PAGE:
Learning the Alphabet of Fertility Acronyms
Check out this guide on the different fertility acronyms and terms you may come across during your journey to parenthood.
Entering the world of trying to conceive is like learning a new language—literally. There are so many terms, abbreviations, and acronyms that it is easy to feel like you don’t know what anyone is saying. Between doctor visits, online support forums, and even chatting with others who are “TTC” (that’s Trying to Conceive), it can be alienating to feel like you don’t speak the language. Using donor sperm or ART (Assisted Reproductive Technology) to TTC opens up a whole world of options for choice and testing—all of which have associated acronyms, so here’s a glossary of basic terms to help get you started.
2WW: Two week wait
The amount of time, post-insemination, that it takes most bodies to move through the luteal phase of the menstrual cycle, which means two weeks is the amount of time to wait before finding out whether an insemination has resulted in pregnancy or not.
AI: Artificial insemination
Inserting sperm into the reproductive tract (the vagina, cervix, or fallopian tube, depending on the method used). AI can take place in a doctor’s office, or at home using donor sperm.
ART: Assisted reproductive technology
The term for fertility procedures in which eggs or embryos are handled (like IVF, ICSI, and cryopreservation of embryos, aka egg freezing).
BBT: Basal body temperature
A biometric (body temperature taken first thing in the morning before getting out of bed) that is often tracked to help someone who is TTC predict when their body will be ovulating. Ovulation typically occurs with a spike in BBT.
DI: Donor insemination
The procedure of being inseminated with sperm from a donor. Some donor sperm comes from a cryobank, where it is carefully screened by the bank and selected by the person or couple who is TTC, while other donor sperm is solicited privately from a donor known to the person TTC.
ET: Embryo transfer
The final part of the IVF process, in which the doctor places the screened embryo or embryos in the uterus.
ICI: Intra-cervical insemination
An insemination procedure in which sperm is placed near the cervix. If the couple or person who is TTC wishes to do the insemination at home without a doctor, ICI is the appropriate method (it’s also referred to as “home insemination”). ICI can utilize donor sperm from a cryobank, or from a privately known donor.
Donor sperm that is to be used for ICI (home insemination). ICI-ready sperm must go through washing and testing before being considered viable for more involved insemination procedures like IUI and IVF.
ICSI: Intracytoplasmic sperm injection
A single sperm is selected and injected directly into the center of an egg. This fertility procedure is often used when male factor infertility is an issue or when working with cryopreserved eggs.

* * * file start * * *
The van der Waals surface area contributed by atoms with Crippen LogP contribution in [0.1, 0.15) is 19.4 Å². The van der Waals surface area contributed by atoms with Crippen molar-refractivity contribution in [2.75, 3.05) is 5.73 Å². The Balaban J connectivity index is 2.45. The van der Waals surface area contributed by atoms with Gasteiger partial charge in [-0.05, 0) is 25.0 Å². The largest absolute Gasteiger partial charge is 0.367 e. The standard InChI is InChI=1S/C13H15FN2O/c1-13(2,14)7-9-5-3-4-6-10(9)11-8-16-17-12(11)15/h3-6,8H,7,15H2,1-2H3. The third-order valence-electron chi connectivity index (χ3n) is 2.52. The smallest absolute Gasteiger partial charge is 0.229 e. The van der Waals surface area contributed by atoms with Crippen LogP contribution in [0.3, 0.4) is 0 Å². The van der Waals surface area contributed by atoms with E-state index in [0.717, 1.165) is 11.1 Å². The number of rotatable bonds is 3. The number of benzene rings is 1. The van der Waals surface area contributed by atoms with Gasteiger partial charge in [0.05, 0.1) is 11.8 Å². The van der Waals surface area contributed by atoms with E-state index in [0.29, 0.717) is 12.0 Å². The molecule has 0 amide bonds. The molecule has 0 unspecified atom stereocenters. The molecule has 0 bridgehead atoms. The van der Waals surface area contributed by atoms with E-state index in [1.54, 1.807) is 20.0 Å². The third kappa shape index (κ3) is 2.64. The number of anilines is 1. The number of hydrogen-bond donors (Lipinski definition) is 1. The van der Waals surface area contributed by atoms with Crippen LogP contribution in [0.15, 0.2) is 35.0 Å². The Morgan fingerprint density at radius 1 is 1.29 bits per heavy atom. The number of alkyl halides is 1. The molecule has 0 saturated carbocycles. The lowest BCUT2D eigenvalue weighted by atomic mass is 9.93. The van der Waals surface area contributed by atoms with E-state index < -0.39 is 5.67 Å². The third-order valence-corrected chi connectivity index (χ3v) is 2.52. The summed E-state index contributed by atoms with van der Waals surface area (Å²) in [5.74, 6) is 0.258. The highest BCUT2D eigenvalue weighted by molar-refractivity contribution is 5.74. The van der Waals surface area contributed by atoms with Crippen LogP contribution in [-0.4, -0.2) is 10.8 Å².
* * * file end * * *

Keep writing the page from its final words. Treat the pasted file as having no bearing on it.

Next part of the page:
ITI: Intratubal insemination
Pre-washed sperm are placed directly into the fallopian tube in this procedure, sometimes using a catheter that threads through the cervix and uterus to reach the tubes, other times using a laparoscopic surgical procedure to access the tubes. ITI has a higher rate of complications that IUI and thus is less commonly used.
IUI: Intrauterine insemination
An in-office insemination procedure in which a doctor places sperm directly into the uterus.
IUI-ready: Intrauterine insemination ready
IUI-ready sperm have been washed and are thus appropriate for IUI (unlike ICI-ready sperm, which are not washed).
LSC: Low sperm count
When the amount of sperm in a semen sample is below what doctors consider sufficient to conceive without some form of fertility treatment.
MF: Male factor
Male factor infertility, which accounts for a third of infertility cases, means that the male person who is TTC doesn’t produce sperm that are strong and numerous enough to result in pregnancy without some form of fertility treatment.
SA: Semen analysis
Semen is tested for Ph levels, sperm count, and the morphology and motility of the sperm it contains. SA gives a couple or person who is TTC an estimate of their chances of conceiving without fertility treatment and gives their doctor a sense of what kind of ART will best help them achieve pregnancy.
SP: Sperm count
The amount of sperm in a semen sample. Donor semen from a cryobank is carefully screened for sufficient sperm count when the samples are banked.
This list is far from exhaustive, and many online fertility and TTC forums have their own “dialects” of TTC slang, but it’s a great start to your fertility literacy journey. Even if you can’t yet tell your IVFs from your IUIs, don’t worry—like any language, immersion goes a long way in getting familiar with the vocabulary. Before you know it, you’ll be the one patiently explaining terms to wide-eyed newcomers.
Leave a Reply